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DJ legend John Peel's regular appearances at London's Fabric nightclub have never been any more predictable than the last 35 years of his BBC radio show. On air or in person, Peel has pursued a musical eclecticism that defies boundaries even as it, so inadvertently, has defined the "underground" for great swathes of his audience. It is no surprise whatsoever, then, to discover that his contribution to the FabricLive series of mix CDs is essentially a template for everything that his radio show offers. For 73 minutes, FabricLive.07 takes listeners on a journey through punk, reggae, soul, hip-hop, blues, garage -- pretty much any genre you can name, in fact -- with diversions via the odd musical hybrids that Peel alone seems able to sniff out and which his patronage alone lifts out of the novelty bracket: the Kingswoods' country-billy version of the Sex Pistols' "Pretty Vacant" and the Bad Livers' bluegrass "Lust for Life" both subdue their innate absurdity with gravity-defying authenticity. Retaining another long-cherished Peel trademark, there are few tricks of the DJ trade on board -- beyond slapping some brutal echo onto the end of the Fall's "Mr Pharmacist" and the occasional inserted snatches of soccer commentary, he has made no attempt at remixing, preferring to allow the individual songs' own juxtapositions to speak for themselves. So, a Peel session cut of Culture's "Lion Rock" leads into the Northern soul classic "Tom the Peeper," which slips in turn into Joy Division's "Love Will Tear Us Apart," and suddenly it's hard to imagine hearing them in any other way. With the music so firmly stamped with Peel's personality, longtime listeners could probably identify this collection's compiler without even glancing at the credits. Just in case there's any confusion, though, a handful of intrusions do confirm Peel's presence at the controls: the aforementioned soccer commentaries, of course; the roar of the Kop Choir, fellow supporters of his hometown Liverpool F.C club, bellowing out "You'll Never Walk Alone"; and, wrapping up the CD, the effervescent dynamism of the Undertones' "Teenage Kicks," a song that Peel himself has declared among the greatest ever made. One does wonder how he was able to decide, though.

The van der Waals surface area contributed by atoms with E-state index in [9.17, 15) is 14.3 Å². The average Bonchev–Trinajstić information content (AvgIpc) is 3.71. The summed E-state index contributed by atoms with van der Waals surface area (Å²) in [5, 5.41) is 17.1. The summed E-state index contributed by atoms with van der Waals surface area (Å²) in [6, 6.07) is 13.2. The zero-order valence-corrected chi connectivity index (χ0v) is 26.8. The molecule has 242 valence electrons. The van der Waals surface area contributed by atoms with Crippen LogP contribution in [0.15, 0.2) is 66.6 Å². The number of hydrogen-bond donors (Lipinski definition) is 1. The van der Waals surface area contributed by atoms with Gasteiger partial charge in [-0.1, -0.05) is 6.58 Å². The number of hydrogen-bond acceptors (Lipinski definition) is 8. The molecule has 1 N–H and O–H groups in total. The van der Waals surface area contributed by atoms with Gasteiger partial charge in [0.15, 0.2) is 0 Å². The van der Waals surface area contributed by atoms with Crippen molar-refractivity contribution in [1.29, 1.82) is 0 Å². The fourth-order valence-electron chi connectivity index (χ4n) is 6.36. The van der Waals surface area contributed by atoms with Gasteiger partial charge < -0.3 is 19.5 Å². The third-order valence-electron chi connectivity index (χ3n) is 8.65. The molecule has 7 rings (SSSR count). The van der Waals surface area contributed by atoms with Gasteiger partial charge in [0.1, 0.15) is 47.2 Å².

Wednesday, 23 May 2018